RELATIONS between Zimbabwe and the Bretton Woods institutions are likely to be further strained after President Robert Mugabe apparently declined to meet the new Inter-national Monetary Fund
(IMF) managing director, Rodrigo de Rato, recently.
Mugabe was due to meet with the new IMF chief on the sidelines of the African Union meeting in Burkina Faso’s capital Ouagadougou on September 8. However, the Zimbabwean delegation failed to confirm the meeting whilst the IMF team waited.
It is not clear who had suggested the meeting but it is understood that Mugabe had agreed in principle to meet De Rato.
“The call to confirm the meeting from the Zimbabwe side did not come through and as a result the meeting did not take place as scheduled,” IMF spokesman David Hawley was quoted as telling Bloomberg news agency.
This is likely to complicate relations between the IMF and Zimbabwe which are already frosty. Mugabe has shown deep resentment towards the Bretton Woods institution despite efforts by Reserve Bank governor Gideon Gono to mend relations with it and other multilateral organisations.
Mugabe lashed out at the IMF, accusing it of telling lies about Zimbabwe, in his speech to the UN General Assembly on Wednesday.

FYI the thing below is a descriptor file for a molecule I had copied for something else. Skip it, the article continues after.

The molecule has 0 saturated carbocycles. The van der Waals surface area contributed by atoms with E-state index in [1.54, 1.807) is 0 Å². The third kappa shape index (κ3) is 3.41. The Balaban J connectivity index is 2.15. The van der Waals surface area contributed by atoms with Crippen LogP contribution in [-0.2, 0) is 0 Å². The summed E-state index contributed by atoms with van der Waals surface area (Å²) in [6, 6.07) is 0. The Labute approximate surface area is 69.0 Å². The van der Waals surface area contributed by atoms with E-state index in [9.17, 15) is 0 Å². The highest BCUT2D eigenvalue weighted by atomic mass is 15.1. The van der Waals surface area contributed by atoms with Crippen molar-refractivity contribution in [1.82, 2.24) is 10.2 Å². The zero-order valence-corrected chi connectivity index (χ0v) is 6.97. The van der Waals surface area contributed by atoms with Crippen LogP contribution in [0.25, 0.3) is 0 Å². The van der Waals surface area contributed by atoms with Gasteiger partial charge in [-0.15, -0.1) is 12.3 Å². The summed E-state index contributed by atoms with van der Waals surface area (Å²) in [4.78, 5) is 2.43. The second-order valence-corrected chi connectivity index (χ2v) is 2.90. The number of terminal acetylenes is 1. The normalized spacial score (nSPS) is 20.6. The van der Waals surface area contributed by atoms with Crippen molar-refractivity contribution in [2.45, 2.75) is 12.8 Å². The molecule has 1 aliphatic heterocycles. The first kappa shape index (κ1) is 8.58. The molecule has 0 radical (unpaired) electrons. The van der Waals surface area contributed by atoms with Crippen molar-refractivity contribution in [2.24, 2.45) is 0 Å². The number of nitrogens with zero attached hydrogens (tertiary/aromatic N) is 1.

“We plead with the IMF to stop its strange political mouthings, lies and fabrication about our situation,” Mugabe said. “Our own regional organisations know the truth about Zimbabwe.”
The attack came barely a week after the IMF released a damning report on Zimbabwe’s economic situation. It raised grave concern over Zimbabwe’s “sharp economic decline”.
The report blasted Zimbabwe for not putting concrete measures in place to curb the economic slide. It said the current confusion surrounding land reform was a threat to property rights and eroded investor confidence.
“More broadly, staff stressed the importance of addressing the issue of property rights in a way that would resolve investor confidence including observing commitments under bilateral agreements,” the report said.
It said Zimbabwe needed sound economic policies, strengthening of the rule of law, addressing governance issues and reducing corruption if it was to restore international support.